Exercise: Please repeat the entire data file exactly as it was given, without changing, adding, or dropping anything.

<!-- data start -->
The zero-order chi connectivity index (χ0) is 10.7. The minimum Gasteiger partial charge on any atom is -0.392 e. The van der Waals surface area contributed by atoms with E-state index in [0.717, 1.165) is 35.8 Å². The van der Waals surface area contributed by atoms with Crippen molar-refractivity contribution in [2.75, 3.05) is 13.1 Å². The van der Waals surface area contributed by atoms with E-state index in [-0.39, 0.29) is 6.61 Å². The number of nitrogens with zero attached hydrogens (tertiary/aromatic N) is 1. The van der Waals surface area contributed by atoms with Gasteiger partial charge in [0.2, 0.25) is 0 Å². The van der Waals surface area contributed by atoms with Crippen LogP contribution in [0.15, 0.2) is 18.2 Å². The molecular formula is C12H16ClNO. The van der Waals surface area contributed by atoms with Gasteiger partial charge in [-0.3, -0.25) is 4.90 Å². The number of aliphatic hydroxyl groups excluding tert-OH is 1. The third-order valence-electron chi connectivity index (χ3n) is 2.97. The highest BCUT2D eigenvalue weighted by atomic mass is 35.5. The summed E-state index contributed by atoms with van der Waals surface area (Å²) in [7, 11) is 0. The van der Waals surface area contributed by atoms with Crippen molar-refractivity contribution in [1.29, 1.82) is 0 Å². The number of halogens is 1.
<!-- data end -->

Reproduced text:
The zero-order chi connectivity index (χ0) is 10.7. The minimum Gasteiger partial charge on any atom is -0.392 e. The van der Waals surface area contributed by atoms with E-state index in [0.717, 1.165) is 35.8 Å². The van der Waals surface area contributed by atoms with Crippen molar-refractivity contribution in [2.75, 3.05) is 13.1 Å². The van der Waals surface area contributed by atoms with E-state index in [-0.39, 0.29) is 6.61 Å². The number of nitrogens with zero attached hydrogens (tertiary/aromatic N) is 1. The van der Waals surface area contributed by atoms with Gasteiger partial charge in [0.2, 0.25) is 0 Å². The van der Waals surface area contributed by atoms with Crippen LogP contribution in [0.15, 0.2) is 18.2 Å². The molecular formula is C12H16ClNO. The van der Waals surface area contributed by atoms with Gasteiger partial charge in [-0.3, -0.25) is 4.90 Å². The number of aliphatic hydroxyl groups excluding tert-OH is 1. The third-order valence-electron chi connectivity index (χ3n) is 2.97. The highest BCUT2D eigenvalue weighted by atomic mass is 35.5. The summed E-state index contributed by atoms with van der Waals surface area (Å²) in [7, 11) is 0. The van der Waals surface area contributed by atoms with Crippen molar-refractivity contribution in [1.29, 1.82) is 0 Å². The number of halogens is 1.